Sherman’s March and America

Anne Sara Rubin is hard at work on a new digital project on Sherman’s March. I first heard about the project at last year’s SHA in New Orleans. It looks to be quite interesting.

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17 comments… add one

  • msimons Oct 19, 2009

    The only mans grave my Grandma said she would spit on was Gen Sherman's. She cursed him to the Bowels of Hell on numerous occasions. But you have to remember Her Grandfather was a Civil War Vet Army of Northern VA and a Spartenburg County SC native. Sherman was guilty of crimes against humanity and a vile person. His march to the sea was only bested by Hitlers blitzkrieg in destruction of property and acts against noncombatants. Of all Union Generals I dislike Sherman the most. I will be looking forward to see what this Video shows us.

    • Kevin Levin Oct 19, 2009

      I have no interest in debating Sherman's moral worth, but comparing him with Hitler's blitzkrieg seems like a stretch.

      • msimons Oct 20, 2009

        I am trying to make the point the the level of distruction the South received from Sherman was the greatest in the History of war until the Blitzkrieg in WW2. I in no way am implying that Sherman was a evil as Hitler.
        Sorry Kevin every thing in life has some Moral worth tied to it. History, I believe can not be properly interpeted without looking at the Morality of the actions recorded.

        • Kevin Levin Oct 20, 2009

          I certainly agree that much of our life is infused with moral questions. I just fail to see how comparing Sherman's March with Blitzkrieg helps us in any way.

        • Harry Oct 20, 2009

          “the level of distruction the South received from Sherman was the greatest in the History of war until the Blitzkrieg in WW2″

          I don't think that's true. The history of war is long, and was long already in 1864-65. Persians, Greeks, Romans (ever hear of Carthage?), Goths, Visigoths, Vandals, Huns, Mongols Muslims, Crusaders. Geez, you even left out all of WWI.

          Regardless of how it contributes to the conversation, it's just plain not a true statement. But one that would fit in nicely in some books;-)

          • Kevin Levin Oct 20, 2009

            You make a good point. One of the interesting aspects of Grimsley's analysis is the way he places Sherman's March within the broader context of previous wars. Rather than looking ahead to the twentieth century we should appreciate the extent to which Sherman's policies reflected a continuation of previous wars.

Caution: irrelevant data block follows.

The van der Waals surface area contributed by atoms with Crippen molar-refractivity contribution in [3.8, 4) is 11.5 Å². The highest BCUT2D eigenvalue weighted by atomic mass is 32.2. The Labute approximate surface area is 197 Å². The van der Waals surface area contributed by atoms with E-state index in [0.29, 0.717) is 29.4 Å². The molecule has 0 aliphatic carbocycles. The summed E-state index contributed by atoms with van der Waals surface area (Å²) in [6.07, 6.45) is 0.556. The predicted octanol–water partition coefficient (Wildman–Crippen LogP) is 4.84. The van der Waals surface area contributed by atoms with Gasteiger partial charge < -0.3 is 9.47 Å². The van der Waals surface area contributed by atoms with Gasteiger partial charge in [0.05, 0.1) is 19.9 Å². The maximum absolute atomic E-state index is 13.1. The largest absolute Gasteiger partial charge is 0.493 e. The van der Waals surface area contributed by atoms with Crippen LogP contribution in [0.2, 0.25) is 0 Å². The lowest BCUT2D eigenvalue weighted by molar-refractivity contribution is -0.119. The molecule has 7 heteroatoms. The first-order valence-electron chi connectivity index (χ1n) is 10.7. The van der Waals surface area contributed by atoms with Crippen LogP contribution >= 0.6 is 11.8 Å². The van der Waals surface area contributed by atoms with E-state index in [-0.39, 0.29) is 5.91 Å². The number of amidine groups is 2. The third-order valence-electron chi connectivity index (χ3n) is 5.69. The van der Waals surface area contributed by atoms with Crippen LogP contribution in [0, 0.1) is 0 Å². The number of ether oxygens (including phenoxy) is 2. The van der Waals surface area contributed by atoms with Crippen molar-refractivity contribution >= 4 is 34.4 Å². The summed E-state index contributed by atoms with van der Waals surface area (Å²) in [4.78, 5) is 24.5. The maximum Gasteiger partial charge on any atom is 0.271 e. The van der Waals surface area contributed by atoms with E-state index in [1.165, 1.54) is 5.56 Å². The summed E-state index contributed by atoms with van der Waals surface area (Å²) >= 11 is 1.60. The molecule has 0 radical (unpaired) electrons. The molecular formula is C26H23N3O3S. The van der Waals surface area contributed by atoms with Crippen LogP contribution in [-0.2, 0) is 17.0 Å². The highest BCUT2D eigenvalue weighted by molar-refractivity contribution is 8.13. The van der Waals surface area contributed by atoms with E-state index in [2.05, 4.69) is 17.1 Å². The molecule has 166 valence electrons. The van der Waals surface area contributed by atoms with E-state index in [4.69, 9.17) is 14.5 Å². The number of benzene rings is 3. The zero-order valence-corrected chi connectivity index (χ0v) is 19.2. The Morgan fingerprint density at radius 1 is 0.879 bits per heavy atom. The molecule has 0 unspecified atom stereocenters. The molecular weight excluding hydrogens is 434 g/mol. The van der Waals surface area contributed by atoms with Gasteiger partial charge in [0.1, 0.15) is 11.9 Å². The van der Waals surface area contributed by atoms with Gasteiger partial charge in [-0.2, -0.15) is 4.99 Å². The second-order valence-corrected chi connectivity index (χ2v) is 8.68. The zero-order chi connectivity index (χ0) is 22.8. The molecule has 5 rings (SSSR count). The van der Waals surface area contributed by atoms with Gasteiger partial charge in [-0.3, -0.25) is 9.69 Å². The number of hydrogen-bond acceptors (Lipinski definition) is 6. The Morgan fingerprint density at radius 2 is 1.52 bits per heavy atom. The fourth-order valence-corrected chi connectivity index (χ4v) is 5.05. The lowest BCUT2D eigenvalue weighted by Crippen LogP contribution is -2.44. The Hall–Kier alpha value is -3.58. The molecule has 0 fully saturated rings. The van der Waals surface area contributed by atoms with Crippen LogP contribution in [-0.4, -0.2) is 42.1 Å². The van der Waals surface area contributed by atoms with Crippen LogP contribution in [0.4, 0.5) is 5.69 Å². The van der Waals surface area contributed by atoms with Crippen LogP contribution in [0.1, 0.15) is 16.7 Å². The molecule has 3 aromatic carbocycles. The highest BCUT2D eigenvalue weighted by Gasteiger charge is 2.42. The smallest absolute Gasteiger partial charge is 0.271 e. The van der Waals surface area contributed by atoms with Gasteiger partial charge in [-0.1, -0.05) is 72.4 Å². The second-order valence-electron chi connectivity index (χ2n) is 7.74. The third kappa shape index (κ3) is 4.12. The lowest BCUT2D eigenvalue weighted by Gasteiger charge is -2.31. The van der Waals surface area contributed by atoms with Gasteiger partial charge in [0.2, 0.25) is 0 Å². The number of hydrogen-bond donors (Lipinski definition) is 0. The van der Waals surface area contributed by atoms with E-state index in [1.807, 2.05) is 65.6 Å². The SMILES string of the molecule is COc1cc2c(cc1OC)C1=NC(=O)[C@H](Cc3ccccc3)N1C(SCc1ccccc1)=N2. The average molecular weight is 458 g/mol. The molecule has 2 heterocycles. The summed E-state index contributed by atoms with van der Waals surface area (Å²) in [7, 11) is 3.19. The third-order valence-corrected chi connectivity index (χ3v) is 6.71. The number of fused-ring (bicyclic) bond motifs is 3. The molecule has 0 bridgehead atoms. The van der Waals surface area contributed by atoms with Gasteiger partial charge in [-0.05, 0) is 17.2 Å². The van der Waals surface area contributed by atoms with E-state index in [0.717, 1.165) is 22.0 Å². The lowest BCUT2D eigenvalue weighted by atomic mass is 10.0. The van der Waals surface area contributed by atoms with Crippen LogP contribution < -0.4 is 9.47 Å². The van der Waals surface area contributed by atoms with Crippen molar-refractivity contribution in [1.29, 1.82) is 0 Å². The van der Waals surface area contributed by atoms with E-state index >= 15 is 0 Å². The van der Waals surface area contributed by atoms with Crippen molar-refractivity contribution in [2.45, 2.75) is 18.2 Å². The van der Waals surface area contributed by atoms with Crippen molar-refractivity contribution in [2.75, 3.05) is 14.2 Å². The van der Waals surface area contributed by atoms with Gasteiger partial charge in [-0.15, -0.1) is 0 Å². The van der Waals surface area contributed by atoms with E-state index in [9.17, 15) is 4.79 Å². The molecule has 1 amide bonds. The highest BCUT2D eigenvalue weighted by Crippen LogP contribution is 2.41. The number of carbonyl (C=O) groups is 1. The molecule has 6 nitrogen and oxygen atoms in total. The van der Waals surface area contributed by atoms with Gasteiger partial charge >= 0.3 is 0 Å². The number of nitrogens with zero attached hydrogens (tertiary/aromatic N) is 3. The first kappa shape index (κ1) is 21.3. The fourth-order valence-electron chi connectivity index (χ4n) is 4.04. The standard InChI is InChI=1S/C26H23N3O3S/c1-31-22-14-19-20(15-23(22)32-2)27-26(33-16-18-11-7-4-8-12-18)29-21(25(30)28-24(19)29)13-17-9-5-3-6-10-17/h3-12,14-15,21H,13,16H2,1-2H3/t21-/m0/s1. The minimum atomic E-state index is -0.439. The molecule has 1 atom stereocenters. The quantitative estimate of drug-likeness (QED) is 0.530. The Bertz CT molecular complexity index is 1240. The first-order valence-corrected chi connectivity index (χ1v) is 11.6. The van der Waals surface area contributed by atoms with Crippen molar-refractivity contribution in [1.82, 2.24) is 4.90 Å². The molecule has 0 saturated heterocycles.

• Lizzie Oct 22, 2009

          I think if one wants to apply the term Blitzkrieg to the Civil War (which I don't think it should not be applied at all), you may want to look at the Valley Campaign of Stonewall Jackson, for instance, instead of Sherman's March. In it's simplest definition, Blitzkrieg is highly mobilized warfare such as attacking the enemy with lightening fast precision- which defines the strategy of Jackson I think, more so than Sherman.

          Plus, the type of warfare that Sherman employed aimed to destroy the Confederate ability to wage war (as in destroy the Confederate economy) and to hurt Southern morale (destroy psychologically, mind you, not physically destroy the people).

          And as a self-proclaimed WWI scholar, I am personally offended that left out the Great War in your total war analysis :-)

          Anyway, I see your point, but I would be careful in making generalized statements such as this.

  • jfe Oct 19, 2009

    Actually, if you read a serious study of Sherman's March (I would recommend the books by Trudeau or Kennett) you will see that, while hardly a picnic for the citizens in his path, it wasn't much worse than what Pennsylvania experienced in the summer of 1863. Some worse, yes, but not horribly so.

    • Kevin Levin Oct 19, 2009